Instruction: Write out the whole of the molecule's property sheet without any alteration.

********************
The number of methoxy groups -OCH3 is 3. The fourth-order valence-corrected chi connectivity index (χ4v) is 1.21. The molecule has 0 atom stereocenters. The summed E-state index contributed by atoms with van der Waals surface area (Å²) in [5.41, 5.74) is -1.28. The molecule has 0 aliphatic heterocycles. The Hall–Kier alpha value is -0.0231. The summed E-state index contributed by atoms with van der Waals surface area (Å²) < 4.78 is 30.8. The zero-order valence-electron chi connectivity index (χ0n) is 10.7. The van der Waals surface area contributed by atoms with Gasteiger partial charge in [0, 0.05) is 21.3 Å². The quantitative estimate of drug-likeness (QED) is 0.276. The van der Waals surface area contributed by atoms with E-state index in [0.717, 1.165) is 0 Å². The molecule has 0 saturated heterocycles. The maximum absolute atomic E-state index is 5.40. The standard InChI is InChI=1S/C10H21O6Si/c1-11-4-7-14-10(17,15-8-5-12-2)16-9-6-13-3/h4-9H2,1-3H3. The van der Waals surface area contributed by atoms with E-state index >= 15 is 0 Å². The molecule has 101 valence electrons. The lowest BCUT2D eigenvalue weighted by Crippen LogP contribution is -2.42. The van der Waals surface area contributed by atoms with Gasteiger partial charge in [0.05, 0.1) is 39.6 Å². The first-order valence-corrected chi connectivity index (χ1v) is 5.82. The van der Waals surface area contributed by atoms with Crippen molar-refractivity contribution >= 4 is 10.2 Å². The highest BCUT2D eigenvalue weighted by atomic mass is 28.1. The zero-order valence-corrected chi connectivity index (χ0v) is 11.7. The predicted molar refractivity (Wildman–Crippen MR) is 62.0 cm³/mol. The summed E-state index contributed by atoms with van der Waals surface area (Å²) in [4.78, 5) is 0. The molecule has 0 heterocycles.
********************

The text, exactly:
The number of methoxy groups -OCH3 is 3. The fourth-order valence-corrected chi connectivity index (χ4v) is 1.21. The molecule has 0 atom stereocenters. The summed E-state index contributed by atoms with van der Waals surface area (Å²) in [5.41, 5.74) is -1.28. The molecule has 0 aliphatic heterocycles. The Hall–Kier alpha value is -0.0231. The summed E-state index contributed by atoms with van der Waals surface area (Å²) < 4.78 is 30.8. The zero-order valence-electron chi connectivity index (χ0n) is 10.7. The van der Waals surface area contributed by atoms with Gasteiger partial charge in [0, 0.05) is 21.3 Å². The quantitative estimate of drug-likeness (QED) is 0.276. The van der Waals surface area contributed by atoms with E-state index in [0.717, 1.165) is 0 Å². The molecule has 0 saturated heterocycles. The maximum absolute atomic E-state index is 5.40. The standard InChI is InChI=1S/C10H21O6Si/c1-11-4-7-14-10(17,15-8-5-12-2)16-9-6-13-3/h4-9H2,1-3H3. The van der Waals surface area contributed by atoms with E-state index >= 15 is 0 Å². The molecule has 101 valence electrons. The lowest BCUT2D eigenvalue weighted by Crippen LogP contribution is -2.42. The van der Waals surface area contributed by atoms with Gasteiger partial charge in [0.05, 0.1) is 39.6 Å². The first-order valence-corrected chi connectivity index (χ1v) is 5.82. The van der Waals surface area contributed by atoms with Crippen molar-refractivity contribution >= 4 is 10.2 Å². The highest BCUT2D eigenvalue weighted by atomic mass is 28.1. The zero-order valence-corrected chi connectivity index (χ0v) is 11.7. The predicted molar refractivity (Wildman–Crippen MR) is 62.0 cm³/mol. The summed E-state index contributed by atoms with van der Waals surface area (Å²) in [4.78, 5) is 0. The molecule has 0 heterocycles.